2015-04-07
Company Name: 
Long Line Enterprises Ltd.
Details of Incident / Close Call: 

A forestry consultant left for work at 6:40 a.m., travelling west on Highway 3a in a pickup with a sled deck hauling a snow machine.

The driver was traveling on a winding section of highway, when he saw approaching in the oncoming lane a transport truck that had failed to navigate the corner. The big rig crossed the center line and slammed into the side of the pickup truck, sending it skidding out of control along the ditch. The pickup eventually came to rest in the middle of the highway while the transport truck went into the ditch (see photos in attached pdf).

The driver of the transport truck was sent to hospital with an injury to his foot. The driver of the pickup was not injured. Both drivers were wearing seatbelts. Due to the quick reaction by the pickup driver to avoid a head on collision, potential serious injury or fatality may have been avoided.

The damage to the transport truck was estimated at $10,000. The pickup, sled deck and snow machine were a total write off. The driver of the transport truck was issued a violation ticket for distracted driving.

Learnings and Suggestions: 
  • Plan ahead of time to avoid distractions, including turning off the cell phone
  • Complete all phone calls and text messages before you travel, or ask a passenger to place/receive calls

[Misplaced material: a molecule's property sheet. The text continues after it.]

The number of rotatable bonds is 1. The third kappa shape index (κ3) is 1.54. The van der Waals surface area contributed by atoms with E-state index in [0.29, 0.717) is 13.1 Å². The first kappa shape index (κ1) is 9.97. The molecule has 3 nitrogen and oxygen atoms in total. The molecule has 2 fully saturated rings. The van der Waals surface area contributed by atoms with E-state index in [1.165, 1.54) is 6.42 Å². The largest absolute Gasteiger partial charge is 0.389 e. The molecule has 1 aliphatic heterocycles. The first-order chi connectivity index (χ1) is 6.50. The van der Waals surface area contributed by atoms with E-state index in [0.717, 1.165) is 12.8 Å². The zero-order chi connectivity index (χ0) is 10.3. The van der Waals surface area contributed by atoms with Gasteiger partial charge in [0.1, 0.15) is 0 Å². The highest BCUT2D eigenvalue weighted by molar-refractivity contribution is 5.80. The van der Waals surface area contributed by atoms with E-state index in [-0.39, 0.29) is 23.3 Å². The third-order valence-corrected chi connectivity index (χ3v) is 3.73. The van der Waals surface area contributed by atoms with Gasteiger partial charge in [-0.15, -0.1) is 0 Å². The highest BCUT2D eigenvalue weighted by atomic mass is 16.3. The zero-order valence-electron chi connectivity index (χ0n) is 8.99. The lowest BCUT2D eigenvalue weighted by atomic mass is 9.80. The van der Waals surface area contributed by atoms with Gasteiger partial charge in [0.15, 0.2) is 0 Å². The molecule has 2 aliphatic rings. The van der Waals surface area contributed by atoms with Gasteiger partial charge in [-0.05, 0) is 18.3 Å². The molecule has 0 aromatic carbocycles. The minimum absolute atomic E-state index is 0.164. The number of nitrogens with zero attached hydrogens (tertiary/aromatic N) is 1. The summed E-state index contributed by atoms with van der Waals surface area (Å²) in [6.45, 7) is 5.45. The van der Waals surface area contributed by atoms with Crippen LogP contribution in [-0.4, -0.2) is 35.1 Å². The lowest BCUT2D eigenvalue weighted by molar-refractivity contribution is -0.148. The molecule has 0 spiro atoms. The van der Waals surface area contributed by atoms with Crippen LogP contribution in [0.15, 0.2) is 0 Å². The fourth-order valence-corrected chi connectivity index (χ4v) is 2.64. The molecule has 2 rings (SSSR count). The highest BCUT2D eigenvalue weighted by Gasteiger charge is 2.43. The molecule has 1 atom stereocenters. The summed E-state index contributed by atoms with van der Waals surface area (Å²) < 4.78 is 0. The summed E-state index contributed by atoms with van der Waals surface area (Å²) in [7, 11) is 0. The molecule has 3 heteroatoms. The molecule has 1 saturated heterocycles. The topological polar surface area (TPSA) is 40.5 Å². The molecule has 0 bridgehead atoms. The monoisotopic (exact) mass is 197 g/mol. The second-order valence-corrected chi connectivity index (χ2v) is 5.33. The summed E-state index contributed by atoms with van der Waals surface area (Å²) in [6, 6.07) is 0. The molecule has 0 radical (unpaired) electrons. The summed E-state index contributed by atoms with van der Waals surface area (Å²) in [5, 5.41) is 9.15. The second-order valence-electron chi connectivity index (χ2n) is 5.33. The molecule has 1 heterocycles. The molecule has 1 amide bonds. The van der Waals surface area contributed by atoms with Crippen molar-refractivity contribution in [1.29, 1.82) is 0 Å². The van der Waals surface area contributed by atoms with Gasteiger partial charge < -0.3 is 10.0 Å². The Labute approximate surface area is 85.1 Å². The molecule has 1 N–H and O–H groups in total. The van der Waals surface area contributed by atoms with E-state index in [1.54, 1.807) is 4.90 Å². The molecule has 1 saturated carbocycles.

• Don’t multi task while behind the wheel, concentrate on your driving and watch out for other drivers.

 

For more information on this submitted alert: 

Kirk Daley, Long Line Enterprises Ltd. (250) 505-9028

File attachments
Safety_Alert_LongLine Ent_2015-4-7.pdf

July 2014 - Radio Communication Changes

Safety Alert Type: 
Resource Roads
Location: 
BC
Date of Incident / Close Call: 
2014-07-04
Company Name: 
BCFSC
Details of Incident / Close Call: 

Resource road (RR) radio channels and call protocols have changed and the switch over has already occurred in some regions of British Columbia. Additional regions will be implementing the switch over through the remainder of 2015 and possibly the first quarter of 2016. Contact your local Ministry of Forests, Lands and Natural Resource Operations (FLNRO) office or call FrontCounter BC at 1-877-855-3222 to find out when the change will be happening in your area.

The new communication protocols are:

  1. Standardized radio communications signage
  2. A set of dedicated resource road radio channels
  3. Standardized call procedures

 

Learnings and Suggestions: 

What You Need to Know

  • Be proactive. Have your radios programmed with the new bank of standard Resource Road channels before the new channels officially start being used. Keep the old frequencies until you are certain you no longer require them..
  • Follow posted channels and radio call procedures. Conduct radio checks to ensure you are on the correct channel for your area, and that it is functioning properly.
  • Follow posted channels and radio call procedures. Conduct radio checks to ensure that you are on the correct channel and that it is functioning properly.
  • In areas undergoing transition to the new Resource Road channels and call protocols, there may be road users on an old radio channel. The best practice is to follow the signage (use the posted radio channel) and exercise additional caution. If possible, inform them of the changes.
  • Remember that almost all resource roads are radio assisted, not radio controlled.

File attachments
aom_jul2014_RadioCommunciationChanges.pdf
AOM_July_2014_RadioCommunciationChanges-UPDATED-Apr2015.pdf